You Vote: Should people only be allowed to have concealed carry licenses for special reasons?
Supreme Court strikes down century-old handgun law for violating Second Amendment
The Facts Inside Our Reporter’s Notebook
The Supreme Court on Thursday struck down a New York law that placed restrictions on carrying a concealed gun outside the home.
New York's Sullivan Act limited concealed carry handgun licenses to New Yorkers with specific defense needs. Applicants were required to show proper cause and demonstrate they had a particular reason to defend themselves beyond just general self-defense.
The nation's highest court ruled in a 6-3 decision that the law's clause imposing these restrictions violated the Second Amendment.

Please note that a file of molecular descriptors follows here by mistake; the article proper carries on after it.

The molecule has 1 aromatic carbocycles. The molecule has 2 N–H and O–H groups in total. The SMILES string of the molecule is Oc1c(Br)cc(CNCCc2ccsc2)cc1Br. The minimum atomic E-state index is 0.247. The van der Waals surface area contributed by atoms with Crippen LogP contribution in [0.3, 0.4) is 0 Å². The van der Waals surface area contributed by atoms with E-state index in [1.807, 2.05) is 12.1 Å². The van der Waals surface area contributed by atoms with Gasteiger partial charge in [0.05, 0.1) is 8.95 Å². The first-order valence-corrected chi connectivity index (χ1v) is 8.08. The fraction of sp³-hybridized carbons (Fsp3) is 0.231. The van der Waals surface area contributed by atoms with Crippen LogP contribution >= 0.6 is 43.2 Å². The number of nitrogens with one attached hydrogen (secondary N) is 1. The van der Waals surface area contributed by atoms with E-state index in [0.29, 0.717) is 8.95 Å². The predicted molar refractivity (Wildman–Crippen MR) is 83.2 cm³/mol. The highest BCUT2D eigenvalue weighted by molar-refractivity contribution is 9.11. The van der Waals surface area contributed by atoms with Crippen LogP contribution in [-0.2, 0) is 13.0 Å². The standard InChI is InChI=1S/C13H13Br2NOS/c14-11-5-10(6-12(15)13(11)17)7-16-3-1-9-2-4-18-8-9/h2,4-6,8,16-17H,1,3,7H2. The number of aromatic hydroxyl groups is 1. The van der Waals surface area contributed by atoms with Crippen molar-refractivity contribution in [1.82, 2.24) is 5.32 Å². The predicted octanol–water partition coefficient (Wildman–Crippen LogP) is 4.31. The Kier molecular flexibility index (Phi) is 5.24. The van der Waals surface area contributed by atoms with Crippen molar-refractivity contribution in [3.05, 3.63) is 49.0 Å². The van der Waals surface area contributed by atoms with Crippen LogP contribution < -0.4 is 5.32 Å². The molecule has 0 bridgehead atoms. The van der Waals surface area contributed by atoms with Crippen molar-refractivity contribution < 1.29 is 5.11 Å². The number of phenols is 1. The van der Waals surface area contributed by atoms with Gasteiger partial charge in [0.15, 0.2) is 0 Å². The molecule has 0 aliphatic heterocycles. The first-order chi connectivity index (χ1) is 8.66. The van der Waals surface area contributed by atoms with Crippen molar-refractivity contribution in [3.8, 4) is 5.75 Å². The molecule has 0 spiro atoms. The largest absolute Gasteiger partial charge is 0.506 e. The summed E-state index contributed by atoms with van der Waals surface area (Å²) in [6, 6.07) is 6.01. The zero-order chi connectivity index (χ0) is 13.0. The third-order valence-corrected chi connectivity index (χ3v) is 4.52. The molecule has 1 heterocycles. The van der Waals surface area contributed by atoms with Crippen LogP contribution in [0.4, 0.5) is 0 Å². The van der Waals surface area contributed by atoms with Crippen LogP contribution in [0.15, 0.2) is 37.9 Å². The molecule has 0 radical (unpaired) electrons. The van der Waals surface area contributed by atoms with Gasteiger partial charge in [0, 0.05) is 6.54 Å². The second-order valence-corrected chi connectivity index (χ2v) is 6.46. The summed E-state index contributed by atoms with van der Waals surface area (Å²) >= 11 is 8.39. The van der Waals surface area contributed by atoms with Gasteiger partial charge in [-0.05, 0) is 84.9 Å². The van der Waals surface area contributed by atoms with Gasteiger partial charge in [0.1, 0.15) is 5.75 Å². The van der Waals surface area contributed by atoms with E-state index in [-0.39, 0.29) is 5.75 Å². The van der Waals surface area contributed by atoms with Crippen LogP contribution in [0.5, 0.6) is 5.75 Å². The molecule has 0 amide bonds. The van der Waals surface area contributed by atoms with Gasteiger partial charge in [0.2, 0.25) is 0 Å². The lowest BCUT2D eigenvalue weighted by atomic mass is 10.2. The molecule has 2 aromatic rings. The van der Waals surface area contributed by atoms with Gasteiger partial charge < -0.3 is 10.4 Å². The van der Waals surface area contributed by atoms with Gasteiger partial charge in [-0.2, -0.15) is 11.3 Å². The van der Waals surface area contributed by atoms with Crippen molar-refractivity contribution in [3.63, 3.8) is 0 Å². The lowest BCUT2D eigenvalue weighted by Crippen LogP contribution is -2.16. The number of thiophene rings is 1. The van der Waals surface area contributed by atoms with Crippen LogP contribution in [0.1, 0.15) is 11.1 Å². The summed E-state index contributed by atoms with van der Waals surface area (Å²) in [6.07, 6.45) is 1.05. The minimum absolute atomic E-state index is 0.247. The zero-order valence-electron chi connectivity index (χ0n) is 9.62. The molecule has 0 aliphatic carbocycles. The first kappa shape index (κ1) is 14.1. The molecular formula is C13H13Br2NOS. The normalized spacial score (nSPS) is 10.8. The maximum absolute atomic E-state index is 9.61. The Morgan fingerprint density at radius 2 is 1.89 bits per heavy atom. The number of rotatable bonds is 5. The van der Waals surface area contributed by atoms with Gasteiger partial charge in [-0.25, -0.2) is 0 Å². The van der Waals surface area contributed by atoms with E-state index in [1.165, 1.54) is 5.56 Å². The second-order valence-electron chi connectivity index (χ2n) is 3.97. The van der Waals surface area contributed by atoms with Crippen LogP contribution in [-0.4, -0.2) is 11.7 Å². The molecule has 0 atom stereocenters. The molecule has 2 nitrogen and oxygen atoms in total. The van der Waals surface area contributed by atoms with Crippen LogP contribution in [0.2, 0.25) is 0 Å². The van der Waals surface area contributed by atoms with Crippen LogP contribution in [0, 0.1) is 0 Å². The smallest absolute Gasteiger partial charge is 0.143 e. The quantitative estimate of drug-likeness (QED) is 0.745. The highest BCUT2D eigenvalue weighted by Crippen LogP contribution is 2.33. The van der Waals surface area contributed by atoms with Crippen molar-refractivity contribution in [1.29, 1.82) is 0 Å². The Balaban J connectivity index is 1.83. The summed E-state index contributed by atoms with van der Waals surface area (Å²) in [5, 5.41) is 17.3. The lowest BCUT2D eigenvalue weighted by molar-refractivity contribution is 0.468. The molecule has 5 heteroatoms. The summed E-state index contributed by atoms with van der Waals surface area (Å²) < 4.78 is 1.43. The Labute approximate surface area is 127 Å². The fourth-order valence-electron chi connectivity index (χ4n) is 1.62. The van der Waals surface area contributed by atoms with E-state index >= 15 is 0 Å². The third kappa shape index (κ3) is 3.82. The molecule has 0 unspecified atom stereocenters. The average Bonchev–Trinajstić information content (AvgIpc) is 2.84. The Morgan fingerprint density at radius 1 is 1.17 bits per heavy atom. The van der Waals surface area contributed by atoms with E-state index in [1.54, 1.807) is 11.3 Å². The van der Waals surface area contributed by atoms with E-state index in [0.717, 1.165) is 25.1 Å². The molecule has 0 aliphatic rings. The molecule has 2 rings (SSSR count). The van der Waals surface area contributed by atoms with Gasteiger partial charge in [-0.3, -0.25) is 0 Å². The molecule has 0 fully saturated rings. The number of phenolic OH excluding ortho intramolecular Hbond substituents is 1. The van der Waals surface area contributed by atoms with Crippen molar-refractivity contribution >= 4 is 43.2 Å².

"The New York 'proper cause' requirement violates the Constitution because it allows only public-carry licenses when an applicant shows a special need for self-defense," Supreme Court Justice Clarence Thomas wrote in the majority opinion.
The case stemmed from two men who applied for concealed carry permits but were permitted to carry concealed guns only for the purposes of hunting and when going to and from work.
The New York State Rifle Association challenged the state law, arguing the Second Amendment gives Americans the right to carry a firearm without needing a special reason.
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